(1) Gender and Violence

(2) Reconstruction of Identity and the Self through and against Violence

(3) Violence and Narrative/Artistic Representations

(4) Violence and the Psyche/Psychologism

(5) Forms of Violence and their Politics

(6) Violence and the Dispensation of Justice

(7) Rethinking Gender Violence: Women Sexuality, and Violence

(8) Gender Violence in the Technical Age

(9) Sexual Violence in Commercial Advertisements, Media, and Cinema

(10) Women identity in Media and Cinema

(11) Gender and Sexual Violence: Cultural Industry

(12) Women Identity and Violence at Home and in the Society

(13) Gender and Cultural Values

(14) Identity, Violence, and Woman in the Civilizational Context


References to mention books and articles:

Women’s Movements in Post-“Arab Spring” North Africa (Edited by Fatima Sadiqi)

Goal of the Symposium

UMRAN is organizing this symposium to re-think identity and violence by bringing scholars from various countries together in the academic milieu to encourage communication in the society and inspire humanity to achieve peace and compassion.

The Purpose of the Event: 

• To discuss the current issues concerning women, violence, and identity and provide insightful information for the interested audience.

• To provide the possibility of scholarly debates concerning the chosen topic to emerge both from the panelists and the audiences, and to provide the interested audience the facility to build connection with the panelists and receive guidance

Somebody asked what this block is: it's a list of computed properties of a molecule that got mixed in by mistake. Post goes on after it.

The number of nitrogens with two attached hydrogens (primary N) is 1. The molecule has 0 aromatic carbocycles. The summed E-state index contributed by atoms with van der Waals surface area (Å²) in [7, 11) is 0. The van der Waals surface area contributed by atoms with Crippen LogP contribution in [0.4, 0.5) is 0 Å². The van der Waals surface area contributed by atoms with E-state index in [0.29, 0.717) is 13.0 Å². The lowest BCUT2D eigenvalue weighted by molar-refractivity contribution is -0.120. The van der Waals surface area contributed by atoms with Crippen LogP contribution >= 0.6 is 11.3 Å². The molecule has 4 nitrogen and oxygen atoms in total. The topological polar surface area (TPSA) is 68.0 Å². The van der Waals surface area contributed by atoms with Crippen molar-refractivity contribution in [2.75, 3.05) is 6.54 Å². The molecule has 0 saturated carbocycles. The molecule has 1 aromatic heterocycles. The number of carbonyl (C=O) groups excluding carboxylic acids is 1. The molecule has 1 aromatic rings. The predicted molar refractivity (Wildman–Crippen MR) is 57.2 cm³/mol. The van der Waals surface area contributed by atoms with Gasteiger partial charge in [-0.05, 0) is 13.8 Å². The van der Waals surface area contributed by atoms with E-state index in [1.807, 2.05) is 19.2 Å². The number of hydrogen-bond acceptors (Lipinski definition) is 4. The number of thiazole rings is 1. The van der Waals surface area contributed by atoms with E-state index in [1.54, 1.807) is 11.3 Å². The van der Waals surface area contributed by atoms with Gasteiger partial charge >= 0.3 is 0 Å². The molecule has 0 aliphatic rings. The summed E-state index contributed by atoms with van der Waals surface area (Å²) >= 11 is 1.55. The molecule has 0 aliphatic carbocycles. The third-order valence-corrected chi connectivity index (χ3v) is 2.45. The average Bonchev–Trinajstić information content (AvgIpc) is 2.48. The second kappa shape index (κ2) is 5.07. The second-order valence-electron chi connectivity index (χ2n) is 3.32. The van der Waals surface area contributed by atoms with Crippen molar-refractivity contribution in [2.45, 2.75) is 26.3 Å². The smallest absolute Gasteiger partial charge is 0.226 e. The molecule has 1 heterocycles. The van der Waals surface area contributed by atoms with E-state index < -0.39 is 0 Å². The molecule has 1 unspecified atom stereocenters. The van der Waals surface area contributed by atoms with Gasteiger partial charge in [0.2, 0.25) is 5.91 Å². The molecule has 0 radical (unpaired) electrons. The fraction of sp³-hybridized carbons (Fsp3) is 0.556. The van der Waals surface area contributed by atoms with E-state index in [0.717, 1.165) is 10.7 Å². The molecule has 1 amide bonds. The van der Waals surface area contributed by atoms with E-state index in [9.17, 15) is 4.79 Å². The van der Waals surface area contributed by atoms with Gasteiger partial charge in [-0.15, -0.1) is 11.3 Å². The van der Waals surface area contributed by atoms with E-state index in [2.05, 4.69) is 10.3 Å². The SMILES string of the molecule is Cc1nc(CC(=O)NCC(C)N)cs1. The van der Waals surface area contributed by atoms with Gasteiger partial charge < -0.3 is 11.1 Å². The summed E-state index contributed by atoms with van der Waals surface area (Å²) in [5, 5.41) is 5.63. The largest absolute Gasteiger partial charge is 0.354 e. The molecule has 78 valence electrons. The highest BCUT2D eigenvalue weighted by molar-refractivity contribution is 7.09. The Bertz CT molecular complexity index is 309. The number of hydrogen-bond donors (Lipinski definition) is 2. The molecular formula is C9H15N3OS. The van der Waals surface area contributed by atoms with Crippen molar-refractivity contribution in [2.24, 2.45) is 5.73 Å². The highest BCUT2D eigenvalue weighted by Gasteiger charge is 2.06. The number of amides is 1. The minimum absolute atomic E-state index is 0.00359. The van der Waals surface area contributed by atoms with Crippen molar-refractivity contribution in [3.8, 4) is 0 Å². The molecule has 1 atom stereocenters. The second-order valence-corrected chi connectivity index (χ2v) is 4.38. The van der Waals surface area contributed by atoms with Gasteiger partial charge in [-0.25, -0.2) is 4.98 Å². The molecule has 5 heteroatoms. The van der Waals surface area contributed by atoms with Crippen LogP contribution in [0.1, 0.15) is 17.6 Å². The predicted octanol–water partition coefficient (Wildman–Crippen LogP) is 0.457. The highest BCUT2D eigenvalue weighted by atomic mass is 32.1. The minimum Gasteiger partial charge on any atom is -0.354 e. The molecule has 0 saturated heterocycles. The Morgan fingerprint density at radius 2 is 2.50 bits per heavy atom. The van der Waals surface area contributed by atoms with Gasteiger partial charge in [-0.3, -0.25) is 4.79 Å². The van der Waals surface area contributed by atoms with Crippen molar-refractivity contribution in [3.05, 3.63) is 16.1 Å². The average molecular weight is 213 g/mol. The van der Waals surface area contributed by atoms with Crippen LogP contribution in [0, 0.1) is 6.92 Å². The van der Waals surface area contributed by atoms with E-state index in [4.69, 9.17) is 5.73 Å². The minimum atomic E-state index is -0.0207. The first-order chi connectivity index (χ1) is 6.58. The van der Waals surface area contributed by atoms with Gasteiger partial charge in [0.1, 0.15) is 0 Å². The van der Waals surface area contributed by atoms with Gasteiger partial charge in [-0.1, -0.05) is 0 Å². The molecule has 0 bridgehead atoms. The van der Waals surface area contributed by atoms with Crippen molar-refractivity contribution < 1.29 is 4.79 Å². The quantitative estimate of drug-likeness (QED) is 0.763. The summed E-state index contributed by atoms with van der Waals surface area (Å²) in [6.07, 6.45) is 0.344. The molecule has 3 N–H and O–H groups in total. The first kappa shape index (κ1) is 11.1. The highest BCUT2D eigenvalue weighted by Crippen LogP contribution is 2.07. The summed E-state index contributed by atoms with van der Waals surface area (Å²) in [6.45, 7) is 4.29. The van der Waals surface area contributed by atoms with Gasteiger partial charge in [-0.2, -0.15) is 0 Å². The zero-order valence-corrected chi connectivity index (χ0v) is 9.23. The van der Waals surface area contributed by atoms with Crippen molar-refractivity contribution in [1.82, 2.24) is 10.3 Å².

The Panelists: 

Dr. Heba E Raouf (Egypt), the Alliance of Civilizations, Ibn Haldun University, Turkey

Dr. Raouf is Professor at the Department of Civilizations Studies and the Department of Political Science and International Relations, Ibn Haldun University, Istanbul Turkey. Her research domains include comparative political theory, changing maps of citizenship and urban sociology.

Dr. miriam cooke (USA), Duke University, USA

Dr. cooke is an American academic in Middle Eastern and Arab world studies. She focuses on modern Arabic literature and critical reassessment of women’s roles in the public sphere. She was educated in the United Kingdom, and is co-editor of the Journal of Middle East Women’s Studies.

Dr. Mousumi G Banerjee (India), The EFL University Shillong, India